It’s no surprise that acting IRS Commissioner Steven T. Miller submitted his resignation this week. Many were calling for his head, others for the obliteration of the agency altogether. In a letter to employees, Miller wrote:
It is with regret that I will be departing from the IRS as my acting assignment ends in early June. This has been an incredibly difficult time for the IRS given the events of the past few days, and there is a strong and immediate need to restore public trust in the nation’s tax agency. I believe the Service will benefit from having a new Acting Commissioner in place during this challenging period. As I wrap up my time at the IRS, I will be focused on an orderly transition.
While I recognize that much work needs to be done to restore faith in the IRS, I don’t want anyone to lose sight of the fact that the IRS is comprised of incredibly dedicated and hard-working public servants. During my 25-year IRS career, I am profoundly proud to have worked alongside you and to be part of an institution that has worked hard to support the nation. I have strong confidence in the IRS leadership team to continue the important work of our agency.
I want to thank everyone for all of their support and friendship during my career in government service. And I especially want to thank each and every one of you for your continued commitment to the nation’s taxpayers.Steve
The IRS has come under fire for admitting to targeting tea-party affiliated organizations in their applications for tax-exempt status. (Read More: It’s no tea-party for Obama or the IRS)
Miller’s departure is the first of many slaps on the wrist for an agency struggling to wipe away the stain on its already fragile reputation.
To note, Mr. Miller’s position was temporary to begin with, a point which many politicians have slipped on incuding Sen. Marco Rubio (R-Florida) who released a statement saying: “I strongly urge that you and President Obama demand the IRS Commissioner’s resignation.” But Miller is only an acting commissioner. Bush-appointee Douglas Shulman was the last Commissioner. After his resignation in November following a 5-year stint, President Obama named Miller the acting commissioner. Historically, acting commissioners do not ascend to Commissioner.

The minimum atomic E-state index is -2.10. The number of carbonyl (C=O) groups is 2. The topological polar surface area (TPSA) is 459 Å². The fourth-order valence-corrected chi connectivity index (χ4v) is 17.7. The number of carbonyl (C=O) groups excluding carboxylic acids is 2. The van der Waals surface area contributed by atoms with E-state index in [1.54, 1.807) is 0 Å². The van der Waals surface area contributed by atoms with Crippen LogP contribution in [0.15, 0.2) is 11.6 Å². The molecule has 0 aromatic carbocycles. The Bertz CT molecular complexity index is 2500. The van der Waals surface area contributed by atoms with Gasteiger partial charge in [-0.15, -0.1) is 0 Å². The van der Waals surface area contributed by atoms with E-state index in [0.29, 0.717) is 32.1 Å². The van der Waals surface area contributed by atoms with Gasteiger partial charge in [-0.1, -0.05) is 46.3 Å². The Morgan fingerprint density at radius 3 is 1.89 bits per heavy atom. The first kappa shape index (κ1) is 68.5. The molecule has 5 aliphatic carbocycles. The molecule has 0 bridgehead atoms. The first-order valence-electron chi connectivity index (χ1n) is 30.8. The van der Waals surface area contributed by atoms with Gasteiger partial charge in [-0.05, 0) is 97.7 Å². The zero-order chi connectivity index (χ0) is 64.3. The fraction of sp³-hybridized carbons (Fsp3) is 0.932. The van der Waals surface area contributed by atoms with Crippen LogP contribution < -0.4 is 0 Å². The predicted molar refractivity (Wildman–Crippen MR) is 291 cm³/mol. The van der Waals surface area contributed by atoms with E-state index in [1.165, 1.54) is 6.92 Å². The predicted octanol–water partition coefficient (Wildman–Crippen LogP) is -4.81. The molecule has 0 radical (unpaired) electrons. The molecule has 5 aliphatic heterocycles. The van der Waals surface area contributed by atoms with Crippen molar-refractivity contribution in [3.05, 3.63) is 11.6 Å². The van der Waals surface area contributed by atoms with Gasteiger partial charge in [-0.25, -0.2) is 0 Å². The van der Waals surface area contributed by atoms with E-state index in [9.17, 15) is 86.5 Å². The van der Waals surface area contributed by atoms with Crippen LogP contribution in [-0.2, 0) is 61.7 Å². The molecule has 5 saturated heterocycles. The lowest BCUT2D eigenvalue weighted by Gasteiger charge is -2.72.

Miller will end his 25-year career at the IRS when his current contract expires in three-weeks.
Whether or not Miller is to blame is irrelevant at this point. With the White House already dealing with the the AP leaks and unable to shake off the Benghazi aftermath, there was no way Obama could get away with not demanding Miller clean out his desk.
Still, there is room to sympathize for the man. Miller took office long after the allegations began. His predecessor learned that the IRS may have been selective in their targeting of conservative groups back in May, 2012. When Miller entered, there was little he could do except try to soften the blow of the soon to become public scandal.
It’s also not an easy job to lead a 100,000 person workforce with $2.5 trillion of capital outflows a year. Especially in a country where a movement called “Taxed Enough Already,” (the acronym for the tea in tea-party) is a dominant political force.
Still, Miller’s critics argue he mishandled the situation. Following a letter written by 10 Republican congress members requesting information on the targeting of conservative groups, which Miller had been previously informed on, he returned a vague response that did not acknowledge any improper conduct by IRS employees.
“They purposely misled me,” said Utah Sen. Orrinn Hatch, a leader in the IRS probe.
And others argue Miller got off easy. Speaker John Boehner said the question is not who is getting fired, but who is going to jail over this scandal.
Obama is expected to name Daniel Werfel to the acting commissioner role next week.
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